Staff and public divided over quality of public sector services

Only one in five people believe the public
sector has improved in the past four years, compared with nearly four-fifths of
public sector workers, according to a survey commissioned by the Local
Government Association which reveals stark differences of opinion over the
quality of public services.

“It highlights the need for the public sector
to get better at selling success and provide evidence of real service
improvement,” said Local Government Association chairperson Sir Jeremy Beecham.
“But it also underlines the daunting challenge of turning important,
incremental improvements in service standards and new investment into a
transformation in the public’s experience of our public services.”

The survey – based on interviews with 62 senior
managers in the public, private and voluntary sector, and a poll of over 1,000
members of the public – also found scepticism within the business community
about developing partnerships to improve public services. While 71 per cent of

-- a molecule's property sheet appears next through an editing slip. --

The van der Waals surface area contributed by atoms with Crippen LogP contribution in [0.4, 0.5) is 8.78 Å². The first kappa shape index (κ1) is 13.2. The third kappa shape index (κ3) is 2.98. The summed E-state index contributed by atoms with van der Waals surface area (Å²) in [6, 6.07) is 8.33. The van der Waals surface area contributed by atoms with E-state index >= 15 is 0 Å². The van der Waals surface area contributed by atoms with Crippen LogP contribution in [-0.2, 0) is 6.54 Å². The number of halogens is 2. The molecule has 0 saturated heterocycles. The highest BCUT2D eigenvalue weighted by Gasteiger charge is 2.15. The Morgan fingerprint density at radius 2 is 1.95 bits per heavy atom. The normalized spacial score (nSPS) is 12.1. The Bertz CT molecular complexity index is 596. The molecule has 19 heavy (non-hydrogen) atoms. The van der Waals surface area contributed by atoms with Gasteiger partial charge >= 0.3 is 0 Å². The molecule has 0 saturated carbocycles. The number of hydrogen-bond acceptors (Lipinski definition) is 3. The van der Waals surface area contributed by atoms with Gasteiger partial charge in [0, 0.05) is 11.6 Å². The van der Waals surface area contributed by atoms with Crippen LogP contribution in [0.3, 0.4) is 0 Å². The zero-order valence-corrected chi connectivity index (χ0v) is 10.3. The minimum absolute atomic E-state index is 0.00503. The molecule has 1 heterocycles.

senior managers across all sectors believe the public sector will get better
over the next four years, 62 per cent of the business sector believes they will
get worse.

Outlining the survey’s findings at an LGA
conference, Cynthia Pinto, director of the social division of information
company Taylor Nelson Sofres plc, which carried out the survey, said the
private sector had “caveats about working with the voluntary sector”.

The survey states: “The main drawback of
working with the voluntary sector was a lack of resources, as their reliance on
volunteers made it difficult to sustain effort over a long period of time.”

Executive director of the Employers’
Organisation for Local Government, Charles Nolda, said there needed to be
additional resources in training front-line staff so that they “owned the
change” in the devolution of power from central government.

Nolda added: “Central government has
got to have the wisdom to be tight on the right few things and loose on the
rest. The focus has got to be on the micro-management of the workplace, not on
big national changes.”

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